A good fit for: People who are ready to take on responsibility, who are comfortable making difficult decisions, and who enjoy directing and delegating tasks. Nursing manager is a great role for natural leaders and people who want to make an impact on the policies and procedures of nursing and patient care.
Potential roles: Many nurse managers work their way up into executive-level roles, such as chief nursing officer, regional director, or department director. They can pursue educational roles, too, such as clinical nurse leader. No matter the role, managerial nurses can usually work wherever they like, whether that's in a hospital, in a long-term care facility, or in state or federal government.
How you make it happen: To cultivate a successful management career, you need the clinical know-how to make informed decisions for your patients and the high-level education to make the best decision for the unit, department, and hospital. You'll need at least a bachelor's degree in nursing. If you're a licensed RN with your BSN who wants to advance into management, a master's degree in leadership and management can give you a boost toward that next step in your career.
Master's in nursing education.
Every nurse needs to learn from skilled professionals in the field, and those with advanced degrees in nursing education are responsible for developing those students. Seasoned nursing vets train the next generation of nurses by creating curricula, facilitating experiential learning, and mentoring new nurses.
A good fit for: People who enjoy teaching, explaining, and digging deep into the theory behind nursing practice. Nursing educators are passionate about sharing their expertise with others. They hold a high standard of patient care and are willing to pass on those standards to aspiring nurses.
Potential roles: With the right degree, you could teach at a university or college, or lead teams of nurses in hospitals or patient care facilities. Many nurses with nursing education degrees become clinical educators, nursing program directors, or nursing instructors.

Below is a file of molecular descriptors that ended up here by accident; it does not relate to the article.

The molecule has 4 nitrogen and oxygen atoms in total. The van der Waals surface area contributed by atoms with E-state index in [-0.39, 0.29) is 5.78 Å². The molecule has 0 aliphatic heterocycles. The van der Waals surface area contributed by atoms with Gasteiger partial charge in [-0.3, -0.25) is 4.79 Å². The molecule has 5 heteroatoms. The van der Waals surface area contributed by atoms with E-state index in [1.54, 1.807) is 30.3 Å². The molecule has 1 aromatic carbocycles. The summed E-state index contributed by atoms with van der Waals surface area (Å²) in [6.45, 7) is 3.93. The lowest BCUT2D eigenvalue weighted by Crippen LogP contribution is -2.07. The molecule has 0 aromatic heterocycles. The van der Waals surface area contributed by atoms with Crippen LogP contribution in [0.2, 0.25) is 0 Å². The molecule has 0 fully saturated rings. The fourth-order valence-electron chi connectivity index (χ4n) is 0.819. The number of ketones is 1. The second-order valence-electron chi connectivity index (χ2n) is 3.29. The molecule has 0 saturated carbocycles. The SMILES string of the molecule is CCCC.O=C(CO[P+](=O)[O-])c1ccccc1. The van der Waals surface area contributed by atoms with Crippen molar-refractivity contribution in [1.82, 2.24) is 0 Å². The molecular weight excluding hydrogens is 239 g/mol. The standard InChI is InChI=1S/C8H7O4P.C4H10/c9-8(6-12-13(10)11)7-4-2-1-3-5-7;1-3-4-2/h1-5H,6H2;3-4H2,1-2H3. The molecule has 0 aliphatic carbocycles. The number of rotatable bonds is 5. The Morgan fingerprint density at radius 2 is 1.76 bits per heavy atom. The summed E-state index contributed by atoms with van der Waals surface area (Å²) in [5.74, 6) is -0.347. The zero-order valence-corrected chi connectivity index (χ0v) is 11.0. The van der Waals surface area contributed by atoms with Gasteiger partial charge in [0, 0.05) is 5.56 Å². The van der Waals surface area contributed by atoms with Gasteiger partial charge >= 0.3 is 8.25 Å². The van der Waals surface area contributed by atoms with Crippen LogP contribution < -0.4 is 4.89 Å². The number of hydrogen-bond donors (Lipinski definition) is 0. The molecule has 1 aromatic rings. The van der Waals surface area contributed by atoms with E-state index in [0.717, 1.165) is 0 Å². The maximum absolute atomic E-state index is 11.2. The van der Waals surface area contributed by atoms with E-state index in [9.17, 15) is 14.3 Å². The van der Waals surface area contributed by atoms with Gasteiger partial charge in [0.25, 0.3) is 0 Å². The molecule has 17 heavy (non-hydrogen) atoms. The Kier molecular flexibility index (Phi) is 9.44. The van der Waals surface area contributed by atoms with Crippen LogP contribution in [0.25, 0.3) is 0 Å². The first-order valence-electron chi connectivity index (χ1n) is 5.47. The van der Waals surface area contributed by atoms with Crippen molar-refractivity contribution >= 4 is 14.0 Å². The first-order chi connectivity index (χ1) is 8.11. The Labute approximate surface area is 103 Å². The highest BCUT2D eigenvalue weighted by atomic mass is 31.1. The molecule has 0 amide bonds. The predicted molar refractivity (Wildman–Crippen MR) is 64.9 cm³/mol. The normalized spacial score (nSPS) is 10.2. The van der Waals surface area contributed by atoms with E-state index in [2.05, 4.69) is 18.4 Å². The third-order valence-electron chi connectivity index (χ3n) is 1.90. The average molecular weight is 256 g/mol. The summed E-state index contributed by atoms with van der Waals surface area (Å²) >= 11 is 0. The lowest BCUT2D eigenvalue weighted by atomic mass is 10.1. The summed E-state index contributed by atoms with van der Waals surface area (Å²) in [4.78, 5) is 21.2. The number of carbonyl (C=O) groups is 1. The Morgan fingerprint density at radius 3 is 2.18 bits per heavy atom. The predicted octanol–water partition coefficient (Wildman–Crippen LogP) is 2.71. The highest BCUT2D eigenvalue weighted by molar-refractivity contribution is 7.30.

How you make it happen: If you're eager to impart your nursing wisdom to new nurses, earning a master's degree in nursing education is the perfect step toward launching your educational career. A nursing education degree program will help you develop skills in curriculum design, student-centered learning, and assessment strategies.
Master's in nursing informatics.
A nursing informatics degree sets you up for a career turning patient data into information by providing context, knowledge by providing additional information needed for clinical decision making, and wisdom by applying data analytics and data mining to stored data. Nursing informaticists analyze data trends, evaluation and implement information systems, and identify innovative new systems to improve patient outcomes.
A good fit for: Tech-savvy, data-obsessed individuals who are dedicated to improving patient care and patient outcomes. Nursing informaticists are empathetic and logical problem-solvers, and they are driven to innovate based on patient data.
Potential roles: A nursing informatics degree opens avenues to many positions, including nursing informatics specialist, clinical analyst, and director of clinical informatics. Because many healthcare organizations—especially hospitals—use electronic health records, they all need informatics nurses to implement, maintain, and evaluate their systems and analyze data.
How you make it happen: A master's degree in nursing informatics can help open the door to your dream career in data analysis. After learning about database management, systems design, and analytics, you'll be prepared to step into any data-driven nursing role.
What does your nursing career map look like? Ask yourself where your strengths are, and where you see yourself in the future. Ask people in the field of potential interest that they like and don't like about their roles, what skills they have that you need, and look closely at potential degree programs to see how they fit your career goals, lifestyle, and timeline. Then take the leap and turn your passion into hard work—and hard work into your dream job.